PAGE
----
sufficient to cause renal cortical scarring - infection must

also be present

Treating uncomplicated infections for 3-5 days with

antibioticsusually suffices.

All children with a urinary infection shouldbe


An ultrasound scan or intravenous urogram willshow

abnormalities of the upper tracts.

A voiding cystourethrogramshould be performed to look for bladder outlet obstruction orvesicoureteric reflux.

Sexual abuse as a cause of urinary infectionin children

should not be forgotten.

Repeated infections should be treated accordingly:

Prophylacticantibiotics may be needed if more than

three infections occurduring six months.

Preventive measures [..] include adequatefluid intake

and the avoidance of constipation.

If vesicoureteric reflux is discovered then conservative

managementis appropriate initially. Higher grades of

reflux are unlikelyto settle spontaneously, but lower

grade reflux – i.e. notreaching the renal pelvis – may

settle without intervention.Surgery is likely to be needed

if repeated infections occurwhile the child is taking

prophylactic antibiotics, if antibioticcompliance is low, or

if reflux persists after lengthy surveillance.

BMJ 1999;319:1173-1175 ( 30 October )Clinical review: Clinical evidenceUrinary tract infection in children

James Larcombe, general practitioner. 

Sedgefield, County Durham TS21 3BN

This review of the effects of treatment for urinary tract

infection in children and of preventive interventions is

one ofover 60 chapters in the first issue of Clinical

Evidence, publishedby the BMJ Publishing Group.

Key messages:

Treating symptomatic acute urinary tract infection in children with an antibiotic is accepted clinical practice and trials would be considered unethical

We found little evidence on the effects of delaying treatment while awaiting microscopy or culture results, but retrospective observational studies suggest delayed treatment may be associated with increased rates of renal scarring

One systematic review of randomised controlled trials (RCTs) has found that antibiotic treatment for seven days or longer is more effective than shorter courses

We found no convincing evidence of benefit from routine diagnostic imaging of all children with a first urinary tract infection, but subgroups at increased risk of future morbidity may benefit from investigation. Because such children cannot currently be identified clinically, investigating all young children with urinary tract infection may be warranted

Two small RCTs found that prophylactic antibiotics prevented recurrent urinary tract infection in children, particularly during the period of prophylaxis. The long term benefits of prophylaxis have not been adequately evaluated, even for children with vesicoureteric reflux. The optimum duration of treatment is unknown

One systematic review and a subsequent multicentre RCT found no difference between surgery for vesicoureteric reflux and medical management in preventing recurrence or complications from UTI

practice at nsmc1
Practice at NSMC
  • 33 cases of Hx entry UTI over 3 years
  • Age range 1year – 14years
  • Symptoms including abdo pain, dysuria, frequency, vomiting, fever, wetting
  • 15% no symptoms recorded
  • 72% urine dip recorded, 7 did not, 2 noted not possible
  • All those with urine dip reported positive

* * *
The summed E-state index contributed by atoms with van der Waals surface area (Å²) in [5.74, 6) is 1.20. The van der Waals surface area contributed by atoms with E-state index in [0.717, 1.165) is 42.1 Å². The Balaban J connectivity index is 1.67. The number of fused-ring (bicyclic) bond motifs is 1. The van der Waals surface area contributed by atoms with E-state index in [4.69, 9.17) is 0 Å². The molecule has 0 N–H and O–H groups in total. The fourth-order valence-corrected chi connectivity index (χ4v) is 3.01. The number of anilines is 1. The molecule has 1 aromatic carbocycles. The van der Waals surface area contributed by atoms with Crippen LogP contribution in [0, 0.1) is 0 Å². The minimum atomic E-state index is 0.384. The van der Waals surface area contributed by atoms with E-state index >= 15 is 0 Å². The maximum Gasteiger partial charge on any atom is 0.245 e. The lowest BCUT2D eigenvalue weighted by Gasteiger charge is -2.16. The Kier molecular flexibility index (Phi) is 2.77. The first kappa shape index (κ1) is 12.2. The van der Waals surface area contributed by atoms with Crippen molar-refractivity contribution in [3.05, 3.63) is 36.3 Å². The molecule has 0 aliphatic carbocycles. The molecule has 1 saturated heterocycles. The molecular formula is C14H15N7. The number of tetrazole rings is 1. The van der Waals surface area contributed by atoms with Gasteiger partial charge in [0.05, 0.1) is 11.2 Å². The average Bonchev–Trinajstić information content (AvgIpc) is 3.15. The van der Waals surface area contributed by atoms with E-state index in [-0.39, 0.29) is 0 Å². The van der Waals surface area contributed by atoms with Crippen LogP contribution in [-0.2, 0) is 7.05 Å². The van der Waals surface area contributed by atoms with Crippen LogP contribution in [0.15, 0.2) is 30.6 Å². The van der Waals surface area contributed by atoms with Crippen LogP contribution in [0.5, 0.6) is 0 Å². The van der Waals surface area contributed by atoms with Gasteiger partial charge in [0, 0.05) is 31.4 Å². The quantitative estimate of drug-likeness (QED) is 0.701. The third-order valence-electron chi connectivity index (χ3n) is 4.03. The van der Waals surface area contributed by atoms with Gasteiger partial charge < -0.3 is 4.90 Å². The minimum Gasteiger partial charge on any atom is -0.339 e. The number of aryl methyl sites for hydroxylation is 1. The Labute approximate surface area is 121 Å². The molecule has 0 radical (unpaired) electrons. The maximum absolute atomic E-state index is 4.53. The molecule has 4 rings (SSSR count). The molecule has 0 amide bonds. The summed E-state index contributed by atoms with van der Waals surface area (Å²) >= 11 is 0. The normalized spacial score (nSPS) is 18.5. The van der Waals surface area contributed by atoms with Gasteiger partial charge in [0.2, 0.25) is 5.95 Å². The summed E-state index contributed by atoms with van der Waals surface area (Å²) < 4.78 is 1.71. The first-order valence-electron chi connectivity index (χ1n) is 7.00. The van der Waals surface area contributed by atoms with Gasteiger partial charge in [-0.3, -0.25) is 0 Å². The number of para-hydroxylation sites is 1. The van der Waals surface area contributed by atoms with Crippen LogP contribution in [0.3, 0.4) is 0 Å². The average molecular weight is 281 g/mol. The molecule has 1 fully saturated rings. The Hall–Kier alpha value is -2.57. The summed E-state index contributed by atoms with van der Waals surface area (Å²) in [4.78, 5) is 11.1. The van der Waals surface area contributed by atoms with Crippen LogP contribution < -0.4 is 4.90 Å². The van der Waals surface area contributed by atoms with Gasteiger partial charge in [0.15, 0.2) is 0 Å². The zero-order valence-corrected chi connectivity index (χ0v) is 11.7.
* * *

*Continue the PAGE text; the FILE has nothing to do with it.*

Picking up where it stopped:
prescribing for uti nsmc
Prescribing for UTINSMC
  • Of all positive dips all but 2 had ABX immediately
  • 2 positive dips awaited MSU before Rx
  • Where dip not possible 2 awaited MSU before Rx
  • 17 had Trimethoprim, 9 Amox/Amp, 1 Cipro
  • Length of Rx ranged from 3 – 10days (Trimethoprim 10 days, Amp 5 days)
  • 63% had MSU result
  • 21% had MSU mentioned in Hx but not result appeared
  • 39% MSU positive
  • 50% positive MSUs were referred on first infection
  • 2 negative MSUs were referred
  • 4 were referred after subsequent infections
  • 3 investigated in house with USS
  • 1 not referred (seen at hospital)
  • Hx entries, symptom recording
  • Prescribing
  • MSUs
  • FU and referral – esp from hospital
  • In house investigation?
  • Haematuria??
What is the problem?
  • Double blind RCTs suggest antibiotics give only marginal benefit when prescribed for common acute respiratory illnesses
  • Yet antibiotics are still widely prescribed in this situation
  • Is the problem that doctors do not feel that RCTs are applicable to the usual practice setting?
paper for discussion
Paper for discussion:
  • “Open randomised trial of prescribing strategies in managing sore throat” Little et al, BMJ 1997, 314, 722 (8th March)
  • The objective of this study was to assess three prescribing strategies for sore throat – antibiotics, no antibiotics or deferred prescription for antibiotics
description of paper 1
Description of paper - 1
  • Objective – to assess three prescribing strategies for sore throat
  • Open randomised follow-up study – involved discussion with patients
  • Provides another model for clinical management
description of paper 2
Description of paper - 2
  • Setting – 11 practices in South and West Region
  • 716 patients with ST and an abnormal physical sign in the throat – 84% had “tonsillitis” or “pharyngitis”
  • Patients randomised to three groups: antibiotics for 10/7 (246), no prescription (230), prescription to be used if symptoms were not settling after 3/7 (238) – in fact add to 714
results 3
Results - 3
  • 69% of patients in deferred group did not use the prescription
  • Legitimisation of illness for school or work (60%) was an important reason for consultation
  • Patients who were more satisfied with the way the doctor dealt with them got better more quickly
conclusion in paper
Conclusion in paper
  • “Prescribing antibiotics for sore throat only marginally affects the resolution of symptoms but enhances belief in antibiotics and intention to consult in future when compared with the acceptable strategies of no prescription or delayed prescription”.
another paper
Another paper
  • “A RCT of delayed antibiotic prescribing as a strategy for managing uncomplicated respiratory tract infection in primary care”. Dowell et al, BJGP, 2001, 464, 200 (March)
  • Reached similar conclusions.
what this means
What this means
  • Antibiotics are not always needed for sore throat to resolve
  • Strategy of deferred prescription can reduce antibiotic usage
  • Patients can be managed in this way and still remain happy with their care
next steps
Next steps
  • Can this idea be generalised?
  • What about acute cough?
  • What about conjunctivitis?
  • What about otitis media?
  • What about sinusitis?
  • Other conditions?